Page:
So in a competitive online news landscape, the Times makes a strategic turn to become more like its print product? And this will lure large numbers of online news readers back exclusively to the Times exactly HOW? Especially if it is a walled garden that doesn’t integrate well into the Blogosphere or in RSS news feed readers?
    People like Terry Heaton and other media consultants (Heaton has a terrific blog, if you haven’t found it yet) are going out and telling traditional news media outlets that they have to move more strongly into an environment of UNBOUND media, to make their products more maleable for an unbound Internet environment. It appears the Times is not a company that has purchased Heaton’s services lately.

  6. Usability and Design. I’ve already mentioned the Mac incompatiblity. What other usability and design issues are present in this Times Reader technology? I’ll leave that to people who actually get use it.

From the screenshots I’ve seen, there seems to be very little functionality or interactive user-customizable features at all. I don’t know. Color me stupid, but my gut reaction is that this is nothing more than another variant of the exact PDF version of the paper that the Times put out, only perhaps with better text searching features and dynamic text flow (meaning I’d bet it is XML-based instead of PDF-based, only with some custom-built or Microsoft-blessed walled garden DTD).
You know, for the money the Times spent on this (and the experienced journalists the Times Group laid off this past year), I’d have thought the best use of resources for a big media company would be to develop a really KILLER RSS feed reader, one that finally gets over the usability threshold that keeps feed readers in "Blinking 12-land" for most casual Internet users.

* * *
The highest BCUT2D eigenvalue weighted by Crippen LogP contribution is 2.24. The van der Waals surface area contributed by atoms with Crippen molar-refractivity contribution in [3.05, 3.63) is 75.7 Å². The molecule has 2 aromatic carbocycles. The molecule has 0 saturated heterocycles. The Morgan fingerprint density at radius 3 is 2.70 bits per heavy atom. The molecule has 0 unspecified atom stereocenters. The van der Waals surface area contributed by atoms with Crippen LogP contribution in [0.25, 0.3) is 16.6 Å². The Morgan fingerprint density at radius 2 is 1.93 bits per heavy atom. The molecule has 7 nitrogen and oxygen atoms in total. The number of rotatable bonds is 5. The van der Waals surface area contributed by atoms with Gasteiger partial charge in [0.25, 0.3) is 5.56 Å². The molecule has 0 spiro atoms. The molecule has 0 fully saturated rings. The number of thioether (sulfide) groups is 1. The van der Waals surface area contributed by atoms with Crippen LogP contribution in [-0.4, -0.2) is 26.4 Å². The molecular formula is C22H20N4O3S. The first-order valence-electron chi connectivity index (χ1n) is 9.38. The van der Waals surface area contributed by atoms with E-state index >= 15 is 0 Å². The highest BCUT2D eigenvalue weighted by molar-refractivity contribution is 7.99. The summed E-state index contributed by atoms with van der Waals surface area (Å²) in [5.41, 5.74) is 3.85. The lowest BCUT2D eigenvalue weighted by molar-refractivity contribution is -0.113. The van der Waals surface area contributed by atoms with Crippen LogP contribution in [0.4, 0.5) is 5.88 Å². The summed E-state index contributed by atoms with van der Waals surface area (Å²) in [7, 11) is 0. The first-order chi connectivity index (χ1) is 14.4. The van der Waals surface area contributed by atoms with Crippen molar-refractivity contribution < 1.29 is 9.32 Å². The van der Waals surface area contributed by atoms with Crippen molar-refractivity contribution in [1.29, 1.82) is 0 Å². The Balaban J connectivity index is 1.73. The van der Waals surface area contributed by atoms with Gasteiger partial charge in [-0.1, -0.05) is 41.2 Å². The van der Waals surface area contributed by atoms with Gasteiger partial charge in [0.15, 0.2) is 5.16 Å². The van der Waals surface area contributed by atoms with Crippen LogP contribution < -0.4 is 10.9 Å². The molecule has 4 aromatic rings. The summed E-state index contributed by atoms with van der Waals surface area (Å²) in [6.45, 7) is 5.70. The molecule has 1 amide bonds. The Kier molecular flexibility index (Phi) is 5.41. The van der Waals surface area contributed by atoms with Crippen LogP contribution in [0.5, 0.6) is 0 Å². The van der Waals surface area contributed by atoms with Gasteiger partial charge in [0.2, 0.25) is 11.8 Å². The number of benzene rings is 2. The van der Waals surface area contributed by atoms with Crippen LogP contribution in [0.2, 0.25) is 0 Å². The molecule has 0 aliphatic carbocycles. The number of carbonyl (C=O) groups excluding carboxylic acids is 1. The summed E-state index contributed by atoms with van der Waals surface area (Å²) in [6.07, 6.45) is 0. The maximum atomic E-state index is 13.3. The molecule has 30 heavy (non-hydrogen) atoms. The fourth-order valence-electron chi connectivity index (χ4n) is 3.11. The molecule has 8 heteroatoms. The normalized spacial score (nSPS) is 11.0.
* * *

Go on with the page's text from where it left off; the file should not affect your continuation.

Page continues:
I mean, I know there are a lot of good feed readers out there (I favor Bloglines myself), but have any of you tried to convert non-techie co-workers into using a feed reader lately? I can’t for the LIFE of me figure out why there’s so much resistance to something so purely wonderful and empowering, something I believe is clearly the killer app on par with the first Mosaic browser in 1993. But because feed readers caught on bottom up instead of top down, there’s not only usability problems for the broadest audiences, there’s also a void at the top of the technology industry, by companies that fail to catch on to the RSS vision, mainly because they didn’t think it up themselves.

the commodification of news / the turns 10

It began with what is still referred to as the “Kaiser Memo” within the Washington Post organization. In 1992, Bob Kaiser, then managing-editor, wrote a handwritten memo on the way back from a technology conference in Japan. In the memo, he posits the development of an electronic newspaper. In 1996, was launched. Last week, it marked its 10th year with three insightful articles. The first, gives a brief overview of the effect of the Kaiser early vision, recounting some of the ups and downs, from losing millions in the heady bubble of the 90s to turning its first profit two years ago. Lessons were learned in this new form be it from the new growth from coverage of the Clinton-Lewinsky scandal to traffic bottlenecks during 2000 US presidential election to the vital role online news played during 9/11 and its aftermath. Ten years later, the online news landscape looks nothing what people, including Kaiser, originally envisioned, which was basically a slight modification of traditional news forms.